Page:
Most ships dock in Manhattan on the West Side; the passenger ship terminals are located off the West Side Highway (12th Avenue) and span several blocks of the West 50s. It is about a 15 minute walk from Midtown. This is by far the best location for cruise passengers.
Some dock at he passenger ship terminal located in Brooklyn's Red Hook neighborhood with nice views of the NY skyline. Taxis are your best choice here as there is little within walking distance. The terminal has very few facilities. For public transport use the MTA website. At night a taxi is recommended.
Royal Caribbean docks at Cape Liberty Cruise Port, on the New Jersey side of New York Harbor. See more details here.
Please click here to see all New York area airports and their ground transportation possibilities.
For Cape Liberty, choose Newark airport for the quickest and cheapest transfer (about $30 for a taxi)
For the Manhattan terminal use either LaGuardia ($35) or JFK ($54)
For the Brooklyn terminal use either LaGuardia ($35) or JFK ($48)
Parking is $35 a day at the Manhattan facility, $19 a day at Cape Liberty and $20 in Brooklyn.
Hotels in the Big Apple.
Printable map to take along.
Cruise calendar for Manhattan and Brooklyn Terminals.
Cruise Schedule for Cape Liberty.
Check here for festivals and events in New York City when you are in port.
Watch a destination video.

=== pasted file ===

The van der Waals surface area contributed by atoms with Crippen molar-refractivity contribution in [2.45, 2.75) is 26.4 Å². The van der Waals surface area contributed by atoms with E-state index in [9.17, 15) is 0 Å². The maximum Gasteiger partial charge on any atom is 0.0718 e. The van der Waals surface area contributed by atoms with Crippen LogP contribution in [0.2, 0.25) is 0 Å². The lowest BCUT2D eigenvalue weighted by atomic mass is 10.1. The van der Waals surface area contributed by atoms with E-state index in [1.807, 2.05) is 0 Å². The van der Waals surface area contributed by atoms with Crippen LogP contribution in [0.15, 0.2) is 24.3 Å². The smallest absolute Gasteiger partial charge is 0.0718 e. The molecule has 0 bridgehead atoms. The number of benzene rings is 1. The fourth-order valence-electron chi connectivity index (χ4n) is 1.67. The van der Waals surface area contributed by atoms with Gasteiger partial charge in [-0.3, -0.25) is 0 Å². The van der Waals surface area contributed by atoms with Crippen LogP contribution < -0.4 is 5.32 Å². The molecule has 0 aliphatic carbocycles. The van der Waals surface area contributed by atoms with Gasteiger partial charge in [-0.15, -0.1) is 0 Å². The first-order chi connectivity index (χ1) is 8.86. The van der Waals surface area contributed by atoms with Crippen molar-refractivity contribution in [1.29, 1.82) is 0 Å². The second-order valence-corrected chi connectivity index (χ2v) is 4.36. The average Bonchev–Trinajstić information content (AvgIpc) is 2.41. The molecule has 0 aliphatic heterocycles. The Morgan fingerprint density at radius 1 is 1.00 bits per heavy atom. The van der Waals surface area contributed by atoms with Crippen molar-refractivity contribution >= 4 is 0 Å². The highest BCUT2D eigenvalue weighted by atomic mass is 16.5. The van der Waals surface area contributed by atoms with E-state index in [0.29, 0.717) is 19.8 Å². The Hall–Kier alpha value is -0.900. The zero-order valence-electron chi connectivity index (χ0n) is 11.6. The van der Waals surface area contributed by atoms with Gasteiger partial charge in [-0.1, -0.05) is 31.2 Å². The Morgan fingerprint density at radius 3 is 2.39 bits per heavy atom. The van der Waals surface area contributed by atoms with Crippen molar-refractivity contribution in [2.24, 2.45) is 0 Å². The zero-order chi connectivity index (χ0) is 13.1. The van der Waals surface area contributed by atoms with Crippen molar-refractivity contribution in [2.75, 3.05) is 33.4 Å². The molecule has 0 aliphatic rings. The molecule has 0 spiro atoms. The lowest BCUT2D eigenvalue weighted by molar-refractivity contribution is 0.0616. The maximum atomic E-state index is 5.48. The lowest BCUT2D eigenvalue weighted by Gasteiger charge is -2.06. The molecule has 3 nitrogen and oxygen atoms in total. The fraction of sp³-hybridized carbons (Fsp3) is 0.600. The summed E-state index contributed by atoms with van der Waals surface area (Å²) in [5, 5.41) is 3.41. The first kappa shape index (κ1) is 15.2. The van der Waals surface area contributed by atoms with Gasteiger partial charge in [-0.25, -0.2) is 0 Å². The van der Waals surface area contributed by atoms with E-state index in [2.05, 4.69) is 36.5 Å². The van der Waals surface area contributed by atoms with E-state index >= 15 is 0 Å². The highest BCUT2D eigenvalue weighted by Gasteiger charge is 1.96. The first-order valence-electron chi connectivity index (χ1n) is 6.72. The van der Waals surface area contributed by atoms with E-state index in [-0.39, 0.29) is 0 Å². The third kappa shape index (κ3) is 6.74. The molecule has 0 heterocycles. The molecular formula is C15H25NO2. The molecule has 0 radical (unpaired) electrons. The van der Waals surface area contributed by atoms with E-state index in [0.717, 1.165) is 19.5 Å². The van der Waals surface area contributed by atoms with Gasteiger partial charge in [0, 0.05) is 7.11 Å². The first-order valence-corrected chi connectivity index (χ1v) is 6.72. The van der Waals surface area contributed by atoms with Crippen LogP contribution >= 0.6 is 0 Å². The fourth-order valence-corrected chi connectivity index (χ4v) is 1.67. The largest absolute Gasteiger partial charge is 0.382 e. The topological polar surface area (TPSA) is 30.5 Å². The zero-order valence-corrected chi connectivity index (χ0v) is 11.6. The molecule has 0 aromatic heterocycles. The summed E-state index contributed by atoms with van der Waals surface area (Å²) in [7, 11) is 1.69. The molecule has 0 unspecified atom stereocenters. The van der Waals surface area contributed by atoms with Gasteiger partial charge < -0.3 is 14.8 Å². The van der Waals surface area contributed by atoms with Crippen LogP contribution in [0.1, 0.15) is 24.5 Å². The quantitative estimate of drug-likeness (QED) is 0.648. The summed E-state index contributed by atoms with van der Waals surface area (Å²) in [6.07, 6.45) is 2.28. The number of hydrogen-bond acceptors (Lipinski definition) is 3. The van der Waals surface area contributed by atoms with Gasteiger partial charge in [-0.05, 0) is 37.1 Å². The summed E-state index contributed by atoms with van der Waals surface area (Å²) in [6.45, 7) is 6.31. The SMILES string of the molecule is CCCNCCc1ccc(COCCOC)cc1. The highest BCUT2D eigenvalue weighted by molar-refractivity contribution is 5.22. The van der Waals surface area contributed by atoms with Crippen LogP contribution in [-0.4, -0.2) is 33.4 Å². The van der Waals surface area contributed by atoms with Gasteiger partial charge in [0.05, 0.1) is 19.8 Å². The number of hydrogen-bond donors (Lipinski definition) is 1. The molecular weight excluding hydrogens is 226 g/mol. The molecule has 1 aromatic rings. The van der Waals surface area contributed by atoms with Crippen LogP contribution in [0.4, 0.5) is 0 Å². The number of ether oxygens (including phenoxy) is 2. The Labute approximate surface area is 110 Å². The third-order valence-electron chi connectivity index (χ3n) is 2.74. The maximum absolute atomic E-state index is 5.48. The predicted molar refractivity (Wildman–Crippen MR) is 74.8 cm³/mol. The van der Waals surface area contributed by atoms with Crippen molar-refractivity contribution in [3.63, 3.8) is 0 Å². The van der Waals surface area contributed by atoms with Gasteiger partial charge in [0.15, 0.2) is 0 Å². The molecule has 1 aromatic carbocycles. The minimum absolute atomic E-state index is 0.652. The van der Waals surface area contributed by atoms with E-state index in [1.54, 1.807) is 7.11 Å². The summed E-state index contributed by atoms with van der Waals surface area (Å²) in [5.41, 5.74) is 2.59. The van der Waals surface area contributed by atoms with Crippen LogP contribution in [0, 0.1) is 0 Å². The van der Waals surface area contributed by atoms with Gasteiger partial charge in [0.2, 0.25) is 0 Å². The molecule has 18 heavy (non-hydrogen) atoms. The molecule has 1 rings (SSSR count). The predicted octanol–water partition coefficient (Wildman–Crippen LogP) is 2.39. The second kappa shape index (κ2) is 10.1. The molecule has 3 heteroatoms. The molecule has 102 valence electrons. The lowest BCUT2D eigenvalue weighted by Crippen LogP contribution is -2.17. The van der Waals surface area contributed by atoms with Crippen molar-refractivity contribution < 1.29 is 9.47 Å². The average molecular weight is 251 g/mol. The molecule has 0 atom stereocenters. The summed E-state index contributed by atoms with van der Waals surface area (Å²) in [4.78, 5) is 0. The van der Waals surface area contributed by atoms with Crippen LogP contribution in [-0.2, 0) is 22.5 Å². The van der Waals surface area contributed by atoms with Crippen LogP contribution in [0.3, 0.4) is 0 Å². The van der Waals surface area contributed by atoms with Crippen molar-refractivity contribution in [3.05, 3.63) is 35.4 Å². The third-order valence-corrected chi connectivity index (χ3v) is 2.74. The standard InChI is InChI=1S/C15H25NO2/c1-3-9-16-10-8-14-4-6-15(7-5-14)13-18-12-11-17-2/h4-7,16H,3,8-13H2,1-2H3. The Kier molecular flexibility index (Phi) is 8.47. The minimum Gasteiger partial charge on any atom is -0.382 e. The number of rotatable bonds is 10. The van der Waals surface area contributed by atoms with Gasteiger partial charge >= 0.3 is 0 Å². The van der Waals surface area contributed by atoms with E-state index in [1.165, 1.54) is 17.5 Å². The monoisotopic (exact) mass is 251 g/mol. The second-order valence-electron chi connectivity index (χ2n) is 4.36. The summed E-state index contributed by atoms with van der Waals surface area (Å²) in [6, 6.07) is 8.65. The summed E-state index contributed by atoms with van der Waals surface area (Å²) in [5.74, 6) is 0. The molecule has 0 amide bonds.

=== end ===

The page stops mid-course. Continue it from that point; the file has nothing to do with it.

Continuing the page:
New York! What an amazing place---exciting, inspiring, intriguing, even intimidating! But once experienced, this city's impact will never be forgotten! Its ranking as one of the world's most popular travel destinations is well-deserved. Travelers by the millions are drawn to New York, for there is something here for everyone. This is the home of the Statue of Liberty and Ellis Island, the Empire State Building and the Chrysler Building, Wall Street and Madison Avenue and Time Square with its dazzling theater district. Here you will find the bright lights of Broadway and the tree-lined paths of Central Park, world-renowned museums and awe-inspiring cathedrals, quiet residential neighborhoods and bustling sky-scrapered streets. The United Nations, Rockefeller Center, Lincoln Center, Little Italy, Chinatown, Harlem-- the list goes on and on! This small island is indeed a pulse-point of the world! Although it may seem impossible to see and do everything in this aptly nick-named "city that never sleeps,"
Downtown and Financial Districts